Even though the Common Core State Standards Initiative was meant to strengthen the U.S. education system by ensuring “all students graduate from high school with the skills and knowledge necessary to succeed in college, career, and life, regardless of where they live,” sadly, it appears to be having the opposite effect. 

The problem? All kids learn and test differently and it’s impossible to capture the myriad needs and nuances of learning under the framework of a “common” set of teaching standards – especially for kids with an Individualized Education Program (IEP). What’s a frustrated parent to do?

Empty PARCC-ing lot

The upcoming PARCC exams seem to be piling on the frustration. Aligned with Common Core standards, PARCC has become a lightning rod for controversy by confusing kids (and parents) and as a result, many states have refused to participate in the PARCC exams. Of the dwindling support remaining, an opt-out movement is gaining momentum amidst controversy over corporate ties to Common Core – which begs the question: Who’s really driving education in the U.S.?

To its credit, PARCC has been very transparent about its testing procedures, encouraging people to participate in sample tests. But when educated parents struggle with many of the questions, it becomes obvious that “teaching to the test” isn’t the best tactic to make students more prepared to enter the workforce or attend college.

Learning from other industries

Establishing a common set of standards certainly makes sense – on paper at least – to establish credibility, competence and trust for a variety of different industries. Global software firm SAP, a leading provider of cloud solutions and supporter of Massive Open Online Courses (MOOC) is on a continuous mission to improve its certification standards to ensure qualified individuals understand how to implement and operate its software.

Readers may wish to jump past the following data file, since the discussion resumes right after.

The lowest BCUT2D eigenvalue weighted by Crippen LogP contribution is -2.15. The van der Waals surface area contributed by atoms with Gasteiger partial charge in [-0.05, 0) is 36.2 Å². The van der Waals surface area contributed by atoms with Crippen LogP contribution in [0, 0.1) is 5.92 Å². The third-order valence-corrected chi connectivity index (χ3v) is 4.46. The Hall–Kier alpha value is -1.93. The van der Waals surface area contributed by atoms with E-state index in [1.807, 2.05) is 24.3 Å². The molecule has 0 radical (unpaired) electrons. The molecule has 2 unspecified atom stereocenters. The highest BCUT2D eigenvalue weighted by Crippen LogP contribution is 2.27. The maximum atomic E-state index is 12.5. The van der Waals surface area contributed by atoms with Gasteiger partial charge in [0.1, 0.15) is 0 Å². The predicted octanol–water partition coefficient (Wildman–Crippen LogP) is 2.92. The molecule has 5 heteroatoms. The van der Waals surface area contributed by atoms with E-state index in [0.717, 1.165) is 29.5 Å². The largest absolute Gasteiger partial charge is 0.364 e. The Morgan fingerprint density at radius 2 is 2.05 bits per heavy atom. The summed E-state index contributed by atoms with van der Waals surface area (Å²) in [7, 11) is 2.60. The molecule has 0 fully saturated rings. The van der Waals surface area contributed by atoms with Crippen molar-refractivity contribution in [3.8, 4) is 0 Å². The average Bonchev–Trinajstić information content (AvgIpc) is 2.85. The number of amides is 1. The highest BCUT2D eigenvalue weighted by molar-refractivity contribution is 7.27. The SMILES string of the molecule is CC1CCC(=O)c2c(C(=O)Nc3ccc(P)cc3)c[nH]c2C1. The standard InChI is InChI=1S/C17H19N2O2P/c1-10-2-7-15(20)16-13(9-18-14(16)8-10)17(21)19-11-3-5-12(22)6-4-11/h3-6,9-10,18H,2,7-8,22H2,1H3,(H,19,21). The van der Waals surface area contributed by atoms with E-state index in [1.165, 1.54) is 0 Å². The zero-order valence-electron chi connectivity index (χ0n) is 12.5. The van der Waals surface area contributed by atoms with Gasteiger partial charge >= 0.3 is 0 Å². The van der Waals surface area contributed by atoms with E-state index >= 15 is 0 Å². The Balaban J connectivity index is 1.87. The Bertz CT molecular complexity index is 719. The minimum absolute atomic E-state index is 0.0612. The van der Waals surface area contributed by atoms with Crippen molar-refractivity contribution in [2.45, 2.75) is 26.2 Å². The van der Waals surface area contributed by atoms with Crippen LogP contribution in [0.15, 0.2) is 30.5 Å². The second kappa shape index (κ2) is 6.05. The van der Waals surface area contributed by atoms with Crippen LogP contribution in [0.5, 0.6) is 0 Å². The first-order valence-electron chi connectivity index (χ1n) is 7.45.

According to Mary Bazemore, COO, SAP Education, establishing competency standards for SAP professionals requires input and validation from a wide variety of experienced resources, with the input being tied directly to a specific set of tasks expected to be performed by a given role.

“We do not recommend using our certification test results as an exclusive standard for evaluating an individual’s capability, but as part of an overall evaluation of a candidate’s competency,” said Bazemore. “Evaluating a range of relevant criteria, including certifications, job experience and education has proven to be the most productive means of establishing standards that our ecosystem can use to determine an individual’s overall competence.”

What are your thoughts? Can Common Core learn from other industries to improve testing and crisis management procedures?

This story also appeared on SAP Business Trends, an open community dedicated to uncovering business benefits of IT innovation.